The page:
Due to the Hadoop “small files problem,” it’s not advisable or realistic for data scientists to handle many millions of small files using Hadoop. The good news is that there are still multiple options for processing small data with Hadoop—5 of which we’ll outline below.
1. Concatenating text files
Perhaps the simplest solution for processing small data with Hadoop is to simply concatenate together all of the many small data files. Website logs, emails, or any other data that is stored in text format can be concatenated from many small data files into a single large file.
The easiest way to concatenate text files is with the “cat” terminal command in Unix-based operating systems (macOS and Linux), or with the copy command in Windows. Because Hadoop processes data line by line, the information will be handled exactly the same way before and after concatenation.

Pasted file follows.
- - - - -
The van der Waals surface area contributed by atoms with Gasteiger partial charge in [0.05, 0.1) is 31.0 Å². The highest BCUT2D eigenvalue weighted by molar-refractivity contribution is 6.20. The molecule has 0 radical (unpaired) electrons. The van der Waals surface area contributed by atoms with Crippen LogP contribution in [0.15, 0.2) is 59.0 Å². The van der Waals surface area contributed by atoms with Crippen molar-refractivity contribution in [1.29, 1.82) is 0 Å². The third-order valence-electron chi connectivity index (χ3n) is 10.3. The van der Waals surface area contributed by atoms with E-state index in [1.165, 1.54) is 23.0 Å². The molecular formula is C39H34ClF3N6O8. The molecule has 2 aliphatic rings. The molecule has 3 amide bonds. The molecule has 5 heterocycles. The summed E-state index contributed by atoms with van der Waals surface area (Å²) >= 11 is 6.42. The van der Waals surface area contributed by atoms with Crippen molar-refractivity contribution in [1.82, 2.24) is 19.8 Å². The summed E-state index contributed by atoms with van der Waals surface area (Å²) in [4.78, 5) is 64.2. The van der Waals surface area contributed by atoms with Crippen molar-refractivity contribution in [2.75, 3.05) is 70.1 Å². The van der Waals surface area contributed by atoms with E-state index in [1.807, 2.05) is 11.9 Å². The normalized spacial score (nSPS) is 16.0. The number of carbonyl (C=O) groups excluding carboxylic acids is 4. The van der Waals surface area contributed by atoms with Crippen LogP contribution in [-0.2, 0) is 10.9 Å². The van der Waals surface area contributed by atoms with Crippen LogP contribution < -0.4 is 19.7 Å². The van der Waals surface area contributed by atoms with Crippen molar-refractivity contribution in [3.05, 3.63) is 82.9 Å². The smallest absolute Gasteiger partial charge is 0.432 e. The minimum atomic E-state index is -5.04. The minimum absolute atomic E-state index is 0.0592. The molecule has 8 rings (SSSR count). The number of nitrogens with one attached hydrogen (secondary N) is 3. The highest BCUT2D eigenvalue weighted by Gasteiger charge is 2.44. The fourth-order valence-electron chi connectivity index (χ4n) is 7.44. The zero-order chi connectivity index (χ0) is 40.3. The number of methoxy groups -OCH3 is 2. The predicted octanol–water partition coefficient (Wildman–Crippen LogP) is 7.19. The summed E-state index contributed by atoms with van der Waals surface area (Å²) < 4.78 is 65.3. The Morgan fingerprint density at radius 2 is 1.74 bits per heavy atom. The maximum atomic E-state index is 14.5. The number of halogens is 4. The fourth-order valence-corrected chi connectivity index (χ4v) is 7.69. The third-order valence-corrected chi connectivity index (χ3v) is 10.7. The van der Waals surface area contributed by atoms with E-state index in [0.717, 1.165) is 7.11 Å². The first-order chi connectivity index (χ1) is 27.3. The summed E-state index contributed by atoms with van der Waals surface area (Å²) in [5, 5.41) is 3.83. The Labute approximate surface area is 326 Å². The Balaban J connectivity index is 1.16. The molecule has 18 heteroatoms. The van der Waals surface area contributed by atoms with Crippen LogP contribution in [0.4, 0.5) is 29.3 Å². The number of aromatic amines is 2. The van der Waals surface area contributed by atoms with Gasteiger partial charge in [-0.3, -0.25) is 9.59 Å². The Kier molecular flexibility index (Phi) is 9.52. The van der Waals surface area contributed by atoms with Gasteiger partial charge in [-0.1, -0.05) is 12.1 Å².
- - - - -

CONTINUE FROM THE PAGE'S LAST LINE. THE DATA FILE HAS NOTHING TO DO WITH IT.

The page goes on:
2. Hadoop archives
Concatenation works well for processing small text files with Hadoop, but what about binary data (e.g. images and videos)? In this case, you might be able to use Hadoop archives, which are special format archives with the *.har extension that map to a file system directory.
Using Hadoop archives, you can combine small files from any format into a single file via the command line. HAR files operate as another file system layer on top of HDFS, so the archived files can also be accessed directly using har:// URLs.
Below is an example of how to create a Hadoop archive using the command line: